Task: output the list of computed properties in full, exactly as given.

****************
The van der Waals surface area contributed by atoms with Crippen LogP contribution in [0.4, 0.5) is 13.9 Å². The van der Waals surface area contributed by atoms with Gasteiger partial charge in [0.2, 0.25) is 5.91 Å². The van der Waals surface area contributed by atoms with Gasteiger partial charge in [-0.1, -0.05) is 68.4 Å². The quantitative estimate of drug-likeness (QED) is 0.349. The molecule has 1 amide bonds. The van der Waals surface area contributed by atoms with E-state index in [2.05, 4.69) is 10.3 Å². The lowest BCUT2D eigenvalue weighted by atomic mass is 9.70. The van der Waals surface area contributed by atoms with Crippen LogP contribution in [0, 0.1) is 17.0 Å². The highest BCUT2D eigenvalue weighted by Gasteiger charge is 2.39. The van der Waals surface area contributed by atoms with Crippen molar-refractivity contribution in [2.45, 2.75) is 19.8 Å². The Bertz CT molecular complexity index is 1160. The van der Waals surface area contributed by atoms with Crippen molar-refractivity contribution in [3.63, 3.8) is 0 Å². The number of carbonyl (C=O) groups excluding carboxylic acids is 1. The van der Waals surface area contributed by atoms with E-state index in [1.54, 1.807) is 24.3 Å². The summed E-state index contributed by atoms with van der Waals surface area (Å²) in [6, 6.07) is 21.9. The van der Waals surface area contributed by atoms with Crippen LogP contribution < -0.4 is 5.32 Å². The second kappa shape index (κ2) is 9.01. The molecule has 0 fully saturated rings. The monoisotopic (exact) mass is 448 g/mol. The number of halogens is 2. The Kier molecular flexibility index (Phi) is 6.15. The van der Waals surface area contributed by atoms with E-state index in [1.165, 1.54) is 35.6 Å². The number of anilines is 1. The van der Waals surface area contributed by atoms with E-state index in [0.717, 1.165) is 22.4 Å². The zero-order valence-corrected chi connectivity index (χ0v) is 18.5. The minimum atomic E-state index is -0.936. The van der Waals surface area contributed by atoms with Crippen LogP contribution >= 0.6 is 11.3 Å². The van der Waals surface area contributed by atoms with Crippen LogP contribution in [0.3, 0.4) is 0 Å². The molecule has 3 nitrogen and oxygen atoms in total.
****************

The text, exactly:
The van der Waals surface area contributed by atoms with Crippen LogP contribution in [0.4, 0.5) is 13.9 Å². The van der Waals surface area contributed by atoms with Gasteiger partial charge in [0.2, 0.25) is 5.91 Å². The van der Waals surface area contributed by atoms with Gasteiger partial charge in [-0.1, -0.05) is 68.4 Å². The quantitative estimate of drug-likeness (QED) is 0.349. The molecule has 1 amide bonds. The van der Waals surface area contributed by atoms with E-state index in [2.05, 4.69) is 10.3 Å². The lowest BCUT2D eigenvalue weighted by atomic mass is 9.70. The van der Waals surface area contributed by atoms with Crippen LogP contribution in [0, 0.1) is 17.0 Å². The highest BCUT2D eigenvalue weighted by Gasteiger charge is 2.39. The van der Waals surface area contributed by atoms with Crippen molar-refractivity contribution in [2.45, 2.75) is 19.8 Å². The Bertz CT molecular complexity index is 1160. The van der Waals surface area contributed by atoms with Crippen molar-refractivity contribution in [3.63, 3.8) is 0 Å². The number of carbonyl (C=O) groups excluding carboxylic acids is 1. The van der Waals surface area contributed by atoms with E-state index in [1.54, 1.807) is 24.3 Å². The summed E-state index contributed by atoms with van der Waals surface area (Å²) in [6, 6.07) is 21.9. The van der Waals surface area contributed by atoms with Crippen LogP contribution < -0.4 is 5.32 Å². The second kappa shape index (κ2) is 9.01. The molecule has 0 fully saturated rings. The monoisotopic (exact) mass is 448 g/mol. The number of halogens is 2. The Kier molecular flexibility index (Phi) is 6.15. The van der Waals surface area contributed by atoms with E-state index in [1.165, 1.54) is 35.6 Å². The number of anilines is 1. The van der Waals surface area contributed by atoms with E-state index in [0.717, 1.165) is 22.4 Å². The zero-order valence-corrected chi connectivity index (χ0v) is 18.5. The minimum atomic E-state index is -0.936. The van der Waals surface area contributed by atoms with Crippen LogP contribution >= 0.6 is 11.3 Å². The van der Waals surface area contributed by atoms with Crippen LogP contribution in [0.3, 0.4) is 0 Å². The molecule has 3 nitrogen and oxygen atoms in total.